|US6425912||Sep 30, 1997||Jul 30, 2002||Thermage, Inc.||Method and apparatus for modifying skin surface and soft tissue structure|
|US6430446||Mar 28, 1997||Aug 6, 2002||Thermage, Inc.||Apparatus for tissue remodeling|
|US6438424||Jan 5, 1998||Aug 20, 2002||Thermage, Inc.||Apparatus for tissue remodeling|
|US6470216||Mar 28, 1997||Oct 22, 2002||Thermage, Inc.||Method for smoothing contour irregularities of skin surface|
|US6482202||Jan 10, 2001||Nov 19, 2002||Gyrus Medical Limited||Under water treatment|
|US6565561||Apr 3, 2000||May 20, 2003||Cyrus Medical Limited||Electrosurgical instrument|
|US6692489 *||Jul 20, 2000||Feb 17, 2004||Team Medical, Llc||Electrosurgical mode conversion system|
|US6749624||Dec 20, 2001||Jun 15, 2004||Edward W. Knowlton||Fluid delivery apparatus|
|US6780180||Mar 8, 2000||Aug 24, 2004||Gyrus Medical Limited||Electrosurgical instrument|
|US7175621||Nov 25, 2003||Feb 13, 2007||Surginetics, Llc||Electrosurgical mode conversion system|
|US7189230||May 27, 2003||Mar 13, 2007||Thermage, Inc.||Method for treating skin and underlying tissue|
|US7195627 *||Jan 11, 2005||Mar 27, 2007||Gyrus Medical Limited||Electrosurgical generator|
|US7211081 *||Dec 23, 2003||May 1, 2007||Gyrus Medical Limited||Electrosurgical generator|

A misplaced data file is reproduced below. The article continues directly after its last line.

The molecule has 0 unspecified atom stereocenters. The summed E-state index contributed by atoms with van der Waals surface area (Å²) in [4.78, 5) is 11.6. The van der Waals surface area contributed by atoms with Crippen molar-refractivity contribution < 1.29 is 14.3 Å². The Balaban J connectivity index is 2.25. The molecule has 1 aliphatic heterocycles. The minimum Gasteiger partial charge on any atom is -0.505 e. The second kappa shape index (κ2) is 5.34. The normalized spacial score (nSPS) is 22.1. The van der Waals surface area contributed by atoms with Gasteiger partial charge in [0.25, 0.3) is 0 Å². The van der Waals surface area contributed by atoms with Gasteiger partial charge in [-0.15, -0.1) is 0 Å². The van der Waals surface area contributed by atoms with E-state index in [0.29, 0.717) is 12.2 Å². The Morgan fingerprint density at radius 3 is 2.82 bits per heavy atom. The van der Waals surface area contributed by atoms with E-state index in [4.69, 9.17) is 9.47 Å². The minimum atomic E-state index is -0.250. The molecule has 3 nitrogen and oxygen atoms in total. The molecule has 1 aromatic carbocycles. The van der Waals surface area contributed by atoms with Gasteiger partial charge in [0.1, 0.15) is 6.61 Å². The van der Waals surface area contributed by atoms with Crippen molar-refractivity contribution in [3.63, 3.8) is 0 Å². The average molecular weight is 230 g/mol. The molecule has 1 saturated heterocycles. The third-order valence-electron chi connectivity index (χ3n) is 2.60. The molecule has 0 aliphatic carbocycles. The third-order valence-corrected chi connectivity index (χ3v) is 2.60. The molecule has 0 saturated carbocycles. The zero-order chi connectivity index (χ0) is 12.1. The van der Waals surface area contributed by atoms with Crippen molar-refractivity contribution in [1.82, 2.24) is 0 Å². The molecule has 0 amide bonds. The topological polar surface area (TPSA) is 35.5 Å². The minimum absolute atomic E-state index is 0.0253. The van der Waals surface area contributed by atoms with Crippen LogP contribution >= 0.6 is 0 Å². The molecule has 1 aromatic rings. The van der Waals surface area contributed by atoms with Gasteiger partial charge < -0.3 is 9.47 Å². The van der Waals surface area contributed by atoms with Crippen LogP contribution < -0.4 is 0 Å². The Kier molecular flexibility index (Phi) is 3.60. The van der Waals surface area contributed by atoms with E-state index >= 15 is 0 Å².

|US7294785 *||Jun 18, 2004||Nov 13, 2007||Ge Healthcare Finland Oy||Patient cable for medical measurements|
|US7329255 *||Dec 23, 2003||Feb 12, 2008||Starion Instruments Corporation||System for regulating heating in a tissue sealing and cutting device|
|US7645277||Dec 22, 2005||Jan 12, 2010||Salient Surgical Technologies, Inc.||Fluid-assisted medical device|
|US7651494||Jan 29, 2003||Jan 26, 2010||Salient Surgical Technologies, Inc.||Fluid-assisted medical device|
|US7717910||Mar 26, 2007||May 18, 2010||Gyrus Medical Limited||Electrosurgical generator|
|US7727232||Feb 4, 2005||Jun 1, 2010||Salient Surgical Technologies, Inc.||Fluid-assisted medical devices and methods|
|US7811282||Nov 14, 2005||Oct 12, 2010||Salient Surgical Technologies, Inc.||Fluid-assisted electrosurgical devices, electrosurgical unit with pump and methods of use thereof|
|US7815634||Dec 22, 2003||Oct 19, 2010||Salient Surgical Technologies, Inc.||Fluid delivery system and controller for electrosurgical devices|
|US7819865||Sep 20, 2006||Oct 26, 2010||Covidien Ag||Electrosurgical radio frequency energy transmission medium|